Historical Fiction

The Piano Tuner – Daniel Mason – 5/10

“Edgar Drake, Piano Tuner, Erards-a-Speciality, put the letter down on his desk. An 1840 grand is beautiful, he thought, and he folded the letter gently and slid it into his coat pocket. And Burma is far.”

piano tuner

This bizarre but well-dreamt tale of a timid piano tuner who is summoned into the service of His Majesty in order to travel to Burma and tune a piano for an enigmatic and eccentric British officer in the Shan States of Burma carries the reader from 19th century London (remarkably changed and yet the same as today), through the Red Sea, past India and into Burma. Once there, he is captivated by the fragile peace, the Doctor’s true motives, and the beautiful woman who travels at his side…

For the first 250 pages, this was an excellent novel. Mason sets up the trip well – the disorganised piano tuner, his patient wife a little nervous about his departure, the odd visits to the War Office – and then the epic journey on sea and land, punctuated by letters from the Doctor whose piano he will tune. Drake is an odd, timid character, who slowly flowers under the hot Burmese sun. The mix of Carroll, Khin Myo and Drake makes for 100 pages of clever and sensitive dialogue once Drake reaches Mae Lwin. The adventures of getting the piano away on a raft and the various sojourns into the nearby wilderness are funny and richly descriptive respectively.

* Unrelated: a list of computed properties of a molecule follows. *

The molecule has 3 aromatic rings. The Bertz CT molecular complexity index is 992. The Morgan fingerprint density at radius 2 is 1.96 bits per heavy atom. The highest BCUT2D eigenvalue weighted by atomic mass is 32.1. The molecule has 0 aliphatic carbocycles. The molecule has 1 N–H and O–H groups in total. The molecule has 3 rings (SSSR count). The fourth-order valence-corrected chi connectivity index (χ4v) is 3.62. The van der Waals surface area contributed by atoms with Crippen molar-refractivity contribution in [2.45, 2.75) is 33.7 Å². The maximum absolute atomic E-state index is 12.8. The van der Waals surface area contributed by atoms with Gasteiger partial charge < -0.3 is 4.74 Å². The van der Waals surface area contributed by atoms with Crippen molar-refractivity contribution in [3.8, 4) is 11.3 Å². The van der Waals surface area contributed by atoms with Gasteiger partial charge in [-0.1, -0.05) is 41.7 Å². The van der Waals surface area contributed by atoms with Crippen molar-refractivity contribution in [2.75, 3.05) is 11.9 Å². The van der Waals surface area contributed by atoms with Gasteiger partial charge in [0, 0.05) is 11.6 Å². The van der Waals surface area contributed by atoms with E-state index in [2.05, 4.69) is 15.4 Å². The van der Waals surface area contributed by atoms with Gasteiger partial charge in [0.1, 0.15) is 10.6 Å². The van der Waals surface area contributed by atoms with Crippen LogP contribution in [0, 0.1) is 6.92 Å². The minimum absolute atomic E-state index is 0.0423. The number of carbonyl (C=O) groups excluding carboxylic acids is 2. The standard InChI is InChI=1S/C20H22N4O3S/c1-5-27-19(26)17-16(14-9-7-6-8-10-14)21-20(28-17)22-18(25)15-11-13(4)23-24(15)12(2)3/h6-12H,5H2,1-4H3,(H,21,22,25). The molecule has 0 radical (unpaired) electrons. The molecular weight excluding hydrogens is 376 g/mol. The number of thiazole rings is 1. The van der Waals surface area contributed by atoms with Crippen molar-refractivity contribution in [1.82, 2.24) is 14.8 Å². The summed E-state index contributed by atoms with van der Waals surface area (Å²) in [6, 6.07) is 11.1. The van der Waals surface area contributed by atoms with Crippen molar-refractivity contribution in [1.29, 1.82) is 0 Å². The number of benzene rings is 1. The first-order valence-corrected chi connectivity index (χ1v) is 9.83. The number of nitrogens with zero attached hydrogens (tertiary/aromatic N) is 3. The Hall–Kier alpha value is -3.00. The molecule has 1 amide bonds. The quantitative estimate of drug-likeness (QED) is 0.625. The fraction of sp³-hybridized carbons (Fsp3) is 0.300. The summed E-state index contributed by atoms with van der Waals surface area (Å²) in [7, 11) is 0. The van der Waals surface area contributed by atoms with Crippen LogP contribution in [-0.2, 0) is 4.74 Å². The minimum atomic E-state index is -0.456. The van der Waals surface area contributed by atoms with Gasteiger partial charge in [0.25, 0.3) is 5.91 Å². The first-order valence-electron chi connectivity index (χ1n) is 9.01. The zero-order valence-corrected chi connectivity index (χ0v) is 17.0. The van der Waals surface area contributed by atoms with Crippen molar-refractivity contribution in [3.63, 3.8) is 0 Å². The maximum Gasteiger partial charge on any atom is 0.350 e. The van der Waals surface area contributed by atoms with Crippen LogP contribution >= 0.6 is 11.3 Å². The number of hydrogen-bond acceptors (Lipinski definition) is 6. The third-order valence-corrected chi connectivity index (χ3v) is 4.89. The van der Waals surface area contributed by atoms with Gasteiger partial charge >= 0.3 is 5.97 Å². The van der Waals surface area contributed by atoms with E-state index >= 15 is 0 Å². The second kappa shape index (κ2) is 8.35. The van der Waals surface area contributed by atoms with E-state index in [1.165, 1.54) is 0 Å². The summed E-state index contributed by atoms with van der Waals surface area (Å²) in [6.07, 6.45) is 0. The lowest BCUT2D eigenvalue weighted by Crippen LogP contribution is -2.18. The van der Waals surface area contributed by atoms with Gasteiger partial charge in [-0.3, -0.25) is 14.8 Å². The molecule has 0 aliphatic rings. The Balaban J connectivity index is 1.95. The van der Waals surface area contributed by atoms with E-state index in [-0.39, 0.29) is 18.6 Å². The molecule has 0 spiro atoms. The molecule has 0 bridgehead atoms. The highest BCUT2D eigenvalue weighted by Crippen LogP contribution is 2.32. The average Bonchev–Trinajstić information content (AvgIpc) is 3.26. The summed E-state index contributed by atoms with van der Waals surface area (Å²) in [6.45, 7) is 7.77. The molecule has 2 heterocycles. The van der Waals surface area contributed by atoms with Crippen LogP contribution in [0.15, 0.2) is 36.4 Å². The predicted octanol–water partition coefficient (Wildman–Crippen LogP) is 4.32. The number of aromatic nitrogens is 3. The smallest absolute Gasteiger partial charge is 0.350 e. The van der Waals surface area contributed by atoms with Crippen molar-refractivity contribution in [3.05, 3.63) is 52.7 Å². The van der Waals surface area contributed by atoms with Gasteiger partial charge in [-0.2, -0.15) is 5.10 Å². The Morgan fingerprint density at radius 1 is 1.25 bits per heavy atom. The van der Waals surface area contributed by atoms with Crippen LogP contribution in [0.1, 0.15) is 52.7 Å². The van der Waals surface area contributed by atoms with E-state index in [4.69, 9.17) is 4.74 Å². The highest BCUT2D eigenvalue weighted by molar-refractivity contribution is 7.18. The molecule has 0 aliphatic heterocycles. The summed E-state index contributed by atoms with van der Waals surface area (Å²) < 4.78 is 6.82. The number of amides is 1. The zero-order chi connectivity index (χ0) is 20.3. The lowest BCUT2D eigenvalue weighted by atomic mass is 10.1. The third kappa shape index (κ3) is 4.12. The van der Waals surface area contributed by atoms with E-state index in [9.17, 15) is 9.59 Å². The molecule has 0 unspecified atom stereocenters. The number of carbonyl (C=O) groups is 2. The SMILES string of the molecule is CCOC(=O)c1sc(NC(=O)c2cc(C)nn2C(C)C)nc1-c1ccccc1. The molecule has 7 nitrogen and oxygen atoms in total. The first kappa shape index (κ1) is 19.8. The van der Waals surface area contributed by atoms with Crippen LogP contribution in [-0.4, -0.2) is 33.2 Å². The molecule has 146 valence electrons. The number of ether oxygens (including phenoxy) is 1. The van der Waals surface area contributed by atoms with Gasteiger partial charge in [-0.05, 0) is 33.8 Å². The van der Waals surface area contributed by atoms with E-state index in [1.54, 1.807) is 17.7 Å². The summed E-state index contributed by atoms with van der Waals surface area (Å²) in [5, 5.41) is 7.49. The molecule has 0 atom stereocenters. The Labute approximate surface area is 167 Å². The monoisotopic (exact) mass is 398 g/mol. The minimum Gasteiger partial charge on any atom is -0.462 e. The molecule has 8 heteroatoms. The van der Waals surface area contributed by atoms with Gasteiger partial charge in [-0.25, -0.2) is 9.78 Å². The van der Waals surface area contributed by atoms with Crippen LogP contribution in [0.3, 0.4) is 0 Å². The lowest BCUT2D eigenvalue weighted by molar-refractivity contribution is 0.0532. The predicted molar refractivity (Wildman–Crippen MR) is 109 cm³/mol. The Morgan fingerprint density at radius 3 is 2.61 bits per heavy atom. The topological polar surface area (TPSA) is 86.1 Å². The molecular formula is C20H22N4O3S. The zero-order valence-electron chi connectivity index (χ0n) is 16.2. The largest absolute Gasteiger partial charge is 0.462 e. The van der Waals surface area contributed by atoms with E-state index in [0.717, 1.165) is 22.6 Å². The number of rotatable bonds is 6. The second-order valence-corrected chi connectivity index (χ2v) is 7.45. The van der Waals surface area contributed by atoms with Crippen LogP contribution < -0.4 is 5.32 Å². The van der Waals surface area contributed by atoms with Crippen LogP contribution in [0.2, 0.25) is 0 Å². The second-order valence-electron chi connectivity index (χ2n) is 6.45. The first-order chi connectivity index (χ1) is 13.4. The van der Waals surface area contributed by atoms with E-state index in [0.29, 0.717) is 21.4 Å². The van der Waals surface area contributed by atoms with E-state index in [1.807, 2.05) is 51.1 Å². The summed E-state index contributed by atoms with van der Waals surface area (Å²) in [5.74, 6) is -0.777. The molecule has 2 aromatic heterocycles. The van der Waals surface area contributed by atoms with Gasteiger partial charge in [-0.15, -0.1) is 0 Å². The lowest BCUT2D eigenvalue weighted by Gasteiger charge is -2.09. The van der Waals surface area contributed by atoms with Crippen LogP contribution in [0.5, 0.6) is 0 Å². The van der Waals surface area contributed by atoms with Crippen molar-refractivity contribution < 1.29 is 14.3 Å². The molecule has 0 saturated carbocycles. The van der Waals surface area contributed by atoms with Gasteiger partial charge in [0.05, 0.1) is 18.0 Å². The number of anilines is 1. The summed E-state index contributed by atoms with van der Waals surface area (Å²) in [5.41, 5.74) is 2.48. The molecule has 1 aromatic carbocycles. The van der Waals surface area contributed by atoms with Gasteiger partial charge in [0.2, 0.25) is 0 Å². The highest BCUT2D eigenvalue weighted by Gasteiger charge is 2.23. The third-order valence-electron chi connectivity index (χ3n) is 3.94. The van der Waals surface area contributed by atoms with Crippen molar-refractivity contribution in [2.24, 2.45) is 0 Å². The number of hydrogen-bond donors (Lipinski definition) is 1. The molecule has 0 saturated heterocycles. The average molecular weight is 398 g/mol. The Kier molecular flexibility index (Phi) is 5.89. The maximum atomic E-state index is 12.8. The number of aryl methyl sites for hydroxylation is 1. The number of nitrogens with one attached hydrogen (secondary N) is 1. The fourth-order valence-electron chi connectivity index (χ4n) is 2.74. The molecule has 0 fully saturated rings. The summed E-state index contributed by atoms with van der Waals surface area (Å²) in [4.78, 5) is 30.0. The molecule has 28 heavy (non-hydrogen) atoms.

The end of the book put me right off it – much like The Great Gatsby, the ending felt rushed and tacked on a bit disjointedly. Not dissimilar to Dances with Wolves, once the conversion has happened, the attempts to go back go badly. In addition, we are treated to long passages explaining the historical context, the necessity of which I’m not disputing, but they were fairly dry.

Maybe best to stay away from this one unless you’re a big fan of the period? If you’ve read this and disagree with my half-and-half verdict, I’d be very interested to hear it in the comments below.

Additional information:

Copy from unknown source

Publisher: Picador, 348 pages (paperback)

Order The Piano Tuner from Amazon*

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1 thought on “The Piano Tuner – Daniel Mason – 5/10”

  1. I remember reading this book several years ago – I know I liked it but can’t remember it in any great detail I think I found it very atmospheric but a little slow.

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